A community for students.

Here's the question you clicked on:

55 members online
  • 0 replying
  • 0 viewing

anonymous

  • 4 years ago

Why does X(x+y) - y(x+y)/ x-y factor to (x+y)(x-y)/x-y

  • This Question is Closed
  1. anonymous
    • 4 years ago
    Best Response
    You've already chosen the best response.
    Medals 0

    \[X(x+y) - y(x+y)/x-y = (x+y)(x-y)/x-y\]

  2. anonymous
    • 4 years ago
    Best Response
    You've already chosen the best response.
    Medals 0

    where does the x and -y go?

  3. Mertsj
    • 4 years ago
    Best Response
    You've already chosen the best response.
    Medals 0

    Is X different from x?

  4. anonymous
    • 4 years ago
    Best Response
    You've already chosen the best response.
    Medals 0

    no

  5. TuringTest
    • 4 years ago
    Best Response
    You've already chosen the best response.
    Medals 2

    factoring out (x+y) in the numerator we get\[\frac{x(x+y)-y(x+y)}{x-y}=\frac{(x+y)(x-y)}{x-y}=x+y\]

  6. anonymous
    • 4 years ago
    Best Response
    You've already chosen the best response.
    Medals 0

    but factoring out the x+y 's give you 1

  7. TuringTest
    • 4 years ago
    Best Response
    You've already chosen the best response.
    Medals 2

    try distributing (x+y) as a whole into (x+y)(x-y)|dw:1327954866293:dw|so it works in reverse as well

  8. TuringTest
    • 4 years ago
    Best Response
    You've already chosen the best response.
    Medals 2

    |dw:1327954995812:dw|

  9. anonymous
    • 4 years ago
    Best Response
    You've already chosen the best response.
    Medals 0

    hmmm

  10. TuringTest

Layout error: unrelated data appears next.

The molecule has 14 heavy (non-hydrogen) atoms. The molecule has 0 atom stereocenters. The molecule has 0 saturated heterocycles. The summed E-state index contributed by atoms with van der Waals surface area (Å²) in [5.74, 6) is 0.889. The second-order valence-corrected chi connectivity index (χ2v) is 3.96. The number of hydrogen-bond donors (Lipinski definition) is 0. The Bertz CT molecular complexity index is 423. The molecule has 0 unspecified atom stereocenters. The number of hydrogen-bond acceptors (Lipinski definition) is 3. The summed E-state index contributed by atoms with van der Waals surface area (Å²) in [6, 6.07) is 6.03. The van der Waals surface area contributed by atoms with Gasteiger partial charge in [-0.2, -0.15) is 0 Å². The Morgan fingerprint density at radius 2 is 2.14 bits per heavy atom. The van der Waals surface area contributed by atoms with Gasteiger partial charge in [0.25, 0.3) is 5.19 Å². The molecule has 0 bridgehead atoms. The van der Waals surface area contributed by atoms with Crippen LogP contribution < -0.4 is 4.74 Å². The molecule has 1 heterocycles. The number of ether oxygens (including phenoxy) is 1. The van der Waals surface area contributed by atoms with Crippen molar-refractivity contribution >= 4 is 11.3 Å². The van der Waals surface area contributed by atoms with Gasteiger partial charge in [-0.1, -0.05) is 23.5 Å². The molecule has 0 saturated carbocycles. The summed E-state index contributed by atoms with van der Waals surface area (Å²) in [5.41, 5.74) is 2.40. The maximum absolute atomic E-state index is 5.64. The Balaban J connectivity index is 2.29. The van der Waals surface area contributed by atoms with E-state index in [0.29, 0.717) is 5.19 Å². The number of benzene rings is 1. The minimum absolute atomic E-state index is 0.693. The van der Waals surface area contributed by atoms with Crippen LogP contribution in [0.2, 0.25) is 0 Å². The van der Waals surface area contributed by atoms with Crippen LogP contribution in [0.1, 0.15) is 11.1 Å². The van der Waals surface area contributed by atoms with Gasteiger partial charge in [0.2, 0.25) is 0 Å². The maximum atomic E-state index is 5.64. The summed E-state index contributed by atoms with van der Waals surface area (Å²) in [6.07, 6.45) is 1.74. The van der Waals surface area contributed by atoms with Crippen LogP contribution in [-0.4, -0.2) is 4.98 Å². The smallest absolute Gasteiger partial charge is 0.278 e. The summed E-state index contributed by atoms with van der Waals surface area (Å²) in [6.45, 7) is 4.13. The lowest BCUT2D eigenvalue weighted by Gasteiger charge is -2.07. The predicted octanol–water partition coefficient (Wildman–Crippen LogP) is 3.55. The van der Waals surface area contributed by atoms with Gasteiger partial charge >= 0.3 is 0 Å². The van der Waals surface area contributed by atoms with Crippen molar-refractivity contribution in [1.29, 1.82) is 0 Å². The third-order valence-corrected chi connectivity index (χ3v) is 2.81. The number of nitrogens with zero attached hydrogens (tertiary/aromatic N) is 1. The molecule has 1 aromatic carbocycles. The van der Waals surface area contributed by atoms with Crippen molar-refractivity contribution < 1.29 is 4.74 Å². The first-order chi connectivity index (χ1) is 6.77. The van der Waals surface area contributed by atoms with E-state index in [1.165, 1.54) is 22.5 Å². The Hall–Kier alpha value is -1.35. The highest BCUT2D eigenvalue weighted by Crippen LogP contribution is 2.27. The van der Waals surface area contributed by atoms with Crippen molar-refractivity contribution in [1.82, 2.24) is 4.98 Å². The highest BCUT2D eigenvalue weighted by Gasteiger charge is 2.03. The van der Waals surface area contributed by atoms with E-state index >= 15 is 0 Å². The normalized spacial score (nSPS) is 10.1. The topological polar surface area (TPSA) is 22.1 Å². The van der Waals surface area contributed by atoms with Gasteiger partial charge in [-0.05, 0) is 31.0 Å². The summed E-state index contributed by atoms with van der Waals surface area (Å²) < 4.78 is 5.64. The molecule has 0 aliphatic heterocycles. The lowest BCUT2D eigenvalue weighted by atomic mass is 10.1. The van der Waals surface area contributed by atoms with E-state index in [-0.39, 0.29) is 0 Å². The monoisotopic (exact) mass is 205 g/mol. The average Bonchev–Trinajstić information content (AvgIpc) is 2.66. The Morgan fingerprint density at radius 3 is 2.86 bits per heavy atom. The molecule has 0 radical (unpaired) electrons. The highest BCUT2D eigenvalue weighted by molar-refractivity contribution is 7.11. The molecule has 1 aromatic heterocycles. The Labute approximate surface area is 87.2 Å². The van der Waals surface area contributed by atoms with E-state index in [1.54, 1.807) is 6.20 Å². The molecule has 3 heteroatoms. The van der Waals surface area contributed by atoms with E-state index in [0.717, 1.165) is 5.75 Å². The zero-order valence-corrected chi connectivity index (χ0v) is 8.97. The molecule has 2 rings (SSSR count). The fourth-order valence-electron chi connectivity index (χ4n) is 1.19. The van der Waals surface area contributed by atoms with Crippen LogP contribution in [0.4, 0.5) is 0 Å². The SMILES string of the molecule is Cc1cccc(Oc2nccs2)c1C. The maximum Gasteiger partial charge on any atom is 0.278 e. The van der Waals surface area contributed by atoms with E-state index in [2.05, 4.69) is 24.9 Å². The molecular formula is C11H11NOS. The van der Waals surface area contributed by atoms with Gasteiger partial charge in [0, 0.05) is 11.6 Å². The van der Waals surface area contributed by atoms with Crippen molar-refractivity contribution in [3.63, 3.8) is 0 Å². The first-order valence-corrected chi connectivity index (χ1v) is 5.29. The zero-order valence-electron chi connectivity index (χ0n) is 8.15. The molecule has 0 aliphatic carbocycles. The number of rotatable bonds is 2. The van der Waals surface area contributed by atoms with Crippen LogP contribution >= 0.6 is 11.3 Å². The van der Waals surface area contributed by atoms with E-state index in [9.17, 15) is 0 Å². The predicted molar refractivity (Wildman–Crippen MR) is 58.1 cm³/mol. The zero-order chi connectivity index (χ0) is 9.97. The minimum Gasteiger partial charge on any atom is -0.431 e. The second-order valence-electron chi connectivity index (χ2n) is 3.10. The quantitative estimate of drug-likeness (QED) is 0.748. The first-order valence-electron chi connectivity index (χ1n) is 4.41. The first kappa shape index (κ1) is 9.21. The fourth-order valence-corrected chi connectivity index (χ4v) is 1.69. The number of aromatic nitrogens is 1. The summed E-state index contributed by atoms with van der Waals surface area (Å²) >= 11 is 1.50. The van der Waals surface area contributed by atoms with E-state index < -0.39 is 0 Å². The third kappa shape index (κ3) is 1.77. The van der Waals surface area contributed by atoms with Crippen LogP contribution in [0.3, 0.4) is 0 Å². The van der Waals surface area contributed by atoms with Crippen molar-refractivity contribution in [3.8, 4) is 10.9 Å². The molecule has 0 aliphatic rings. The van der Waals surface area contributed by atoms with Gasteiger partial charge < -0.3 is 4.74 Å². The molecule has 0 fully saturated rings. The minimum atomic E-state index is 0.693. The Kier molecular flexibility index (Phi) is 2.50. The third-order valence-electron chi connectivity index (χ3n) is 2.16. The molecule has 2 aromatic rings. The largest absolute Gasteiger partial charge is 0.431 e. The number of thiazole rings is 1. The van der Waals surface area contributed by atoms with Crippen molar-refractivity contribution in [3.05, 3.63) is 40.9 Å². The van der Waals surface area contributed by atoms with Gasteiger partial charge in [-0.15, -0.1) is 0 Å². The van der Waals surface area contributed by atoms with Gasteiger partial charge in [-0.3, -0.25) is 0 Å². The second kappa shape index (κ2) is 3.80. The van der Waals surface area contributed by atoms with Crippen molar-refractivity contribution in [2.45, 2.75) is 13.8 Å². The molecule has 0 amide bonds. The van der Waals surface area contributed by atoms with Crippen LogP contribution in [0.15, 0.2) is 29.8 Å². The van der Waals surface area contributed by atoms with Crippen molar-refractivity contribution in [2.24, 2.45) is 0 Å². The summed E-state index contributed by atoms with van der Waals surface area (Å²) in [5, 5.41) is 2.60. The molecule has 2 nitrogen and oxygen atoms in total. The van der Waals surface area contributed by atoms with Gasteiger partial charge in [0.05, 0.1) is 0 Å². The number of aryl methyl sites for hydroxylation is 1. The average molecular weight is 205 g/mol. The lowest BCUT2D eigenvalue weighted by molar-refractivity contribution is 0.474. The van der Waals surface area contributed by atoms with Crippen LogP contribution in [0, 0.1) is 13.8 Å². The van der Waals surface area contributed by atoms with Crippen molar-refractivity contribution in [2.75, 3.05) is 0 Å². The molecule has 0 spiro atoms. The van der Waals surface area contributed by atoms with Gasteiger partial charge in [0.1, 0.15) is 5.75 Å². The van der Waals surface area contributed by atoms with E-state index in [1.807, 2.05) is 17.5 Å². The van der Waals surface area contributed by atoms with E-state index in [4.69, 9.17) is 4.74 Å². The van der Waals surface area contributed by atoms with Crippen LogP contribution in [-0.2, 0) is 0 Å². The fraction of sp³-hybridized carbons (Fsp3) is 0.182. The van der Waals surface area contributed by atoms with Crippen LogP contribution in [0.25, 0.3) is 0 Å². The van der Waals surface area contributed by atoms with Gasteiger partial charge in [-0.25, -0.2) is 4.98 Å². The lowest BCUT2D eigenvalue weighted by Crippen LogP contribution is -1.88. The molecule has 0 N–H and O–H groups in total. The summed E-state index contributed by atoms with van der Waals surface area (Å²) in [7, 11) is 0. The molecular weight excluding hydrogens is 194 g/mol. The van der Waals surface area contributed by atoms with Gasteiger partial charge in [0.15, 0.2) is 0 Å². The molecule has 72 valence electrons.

• 4 years ago
    Best Response
    You've already chosen the best response.
    Medals 2

    still no?

  11. anonymous
    • 4 years ago
    Best Response
    You've already chosen the best response.
    Medals 0

    Ahh see

  12. anonymous
    • 4 years ago
    Best Response
    You've already chosen the best response.
    Medals 0

    Kinda like foil

  13. anonymous
    • 4 years ago
    Best Response
    You've already chosen the best response.
    Medals 0

    if you backwards foil x(x+y) - y( x+y) you get (x +y) (x-y)

  14. TuringTest
    • 4 years ago
    Best Response
    You've already chosen the best response.
    Medals 2

    ok let \[a=(x+y)\]so we have\[xa-ya=(x-y)a=(x-y)(x+y)\]

  15. TuringTest
    • 4 years ago
    Best Response
    You've already chosen the best response.
    Medals 2

    yes factoring is like distributing backwards here it's not really foiling because we don't multiply out the two terms, we treat one as a single variable. Like I said, let\[a=(x+y)\]then it's like distribution\[(x+y)(x-y)=a(x-y)=ax-ay=x(x+y)-y(x+y)\]we just don't multiply it out, and we run in reverse\[x(x+y)-y(x+y)=ax-ay=a(x-y)=(x+y)(x-y)\]

  16. anonymous
    • 4 years ago
    Best Response
    You've already chosen the best response.
    Medals 0

    thanks for the help :D

  17. TuringTest
    • 4 years ago
    Best Response
    You've already chosen the best response.
    Medals 2

    welcome :)

  18. Not the answer you are looking for?
    Search for more explanations.

    • Attachments:

Ask your own question

Sign Up
Find more explanations on OpenStudy
Privacy Policy

Your question is ready. Sign up for free to start getting answers.

spraguer (Moderator)
5 → View Detailed Profile

is replying to Can someone tell me what button the professor is hitting...

23

  • Teamwork 19 Teammate
  • Problem Solving 19 Hero
  • You have blocked this person.
  • ✔ You're a fan Checking fan status...

Thanks for being so helpful in mathematics. If you are getting quality help, make sure you spread the word about OpenStudy.

This is the testimonial you wrote.
You haven't written a testimonial for Owlfred.